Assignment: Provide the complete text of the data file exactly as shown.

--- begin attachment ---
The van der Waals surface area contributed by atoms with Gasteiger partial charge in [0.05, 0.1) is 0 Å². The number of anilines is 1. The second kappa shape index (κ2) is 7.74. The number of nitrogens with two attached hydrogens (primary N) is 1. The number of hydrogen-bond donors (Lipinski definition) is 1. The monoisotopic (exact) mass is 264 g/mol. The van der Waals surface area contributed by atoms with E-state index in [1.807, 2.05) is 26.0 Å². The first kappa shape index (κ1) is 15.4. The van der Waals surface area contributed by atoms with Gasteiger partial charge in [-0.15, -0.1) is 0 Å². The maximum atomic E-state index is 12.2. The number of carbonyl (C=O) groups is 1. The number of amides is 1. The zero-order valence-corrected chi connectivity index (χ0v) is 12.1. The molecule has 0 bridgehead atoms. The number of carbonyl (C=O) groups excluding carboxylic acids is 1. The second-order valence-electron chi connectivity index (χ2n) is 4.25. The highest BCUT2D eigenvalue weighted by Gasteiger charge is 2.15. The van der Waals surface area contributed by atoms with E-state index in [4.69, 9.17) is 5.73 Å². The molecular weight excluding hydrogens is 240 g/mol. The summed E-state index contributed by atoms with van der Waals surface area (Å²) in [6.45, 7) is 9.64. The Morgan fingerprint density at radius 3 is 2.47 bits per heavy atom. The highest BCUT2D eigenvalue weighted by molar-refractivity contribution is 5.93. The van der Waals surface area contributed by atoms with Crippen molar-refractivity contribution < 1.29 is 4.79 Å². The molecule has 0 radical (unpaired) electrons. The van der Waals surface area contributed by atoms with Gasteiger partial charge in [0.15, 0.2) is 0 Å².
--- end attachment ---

The van der Waals surface area contributed by atoms with Gasteiger partial charge in [0.05, 0.1) is 0 Å². The number of anilines is 1. The second kappa shape index (κ2) is 7.74. The number of nitrogens with two attached hydrogens (primary N) is 1. The number of hydrogen-bond donors (Lipinski definition) is 1. The monoisotopic (exact) mass is 264 g/mol. The van der Waals surface area contributed by atoms with E-state index in [1.807, 2.05) is 26.0 Å². The first kappa shape index (κ1) is 15.4. The van der Waals surface area contributed by atoms with Gasteiger partial charge in [-0.15, -0.1) is 0 Å². The maximum atomic E-state index is 12.2. The number of carbonyl (C=O) groups is 1. The number of amides is 1. The zero-order valence-corrected chi connectivity index (χ0v) is 12.1. The molecule has 0 bridgehead atoms. The number of carbonyl (C=O) groups excluding carboxylic acids is 1. The second-order valence-electron chi connectivity index (χ2n) is 4.25. The highest BCUT2D eigenvalue weighted by Gasteiger charge is 2.15. The van der Waals surface area contributed by atoms with E-state index in [4.69, 9.17) is 5.73 Å². The molecular weight excluding hydrogens is 240 g/mol. The summed E-state index contributed by atoms with van der Waals surface area (Å²) in [6.45, 7) is 9.64. The Morgan fingerprint density at radius 3 is 2.47 bits per heavy atom. The highest BCUT2D eigenvalue weighted by molar-refractivity contribution is 5.93. The van der Waals surface area contributed by atoms with Crippen molar-refractivity contribution < 1.29 is 4.79 Å². The molecule has 0 radical (unpaired) electrons. The van der Waals surface area contributed by atoms with Gasteiger partial charge in [0.15, 0.2) is 0 Å².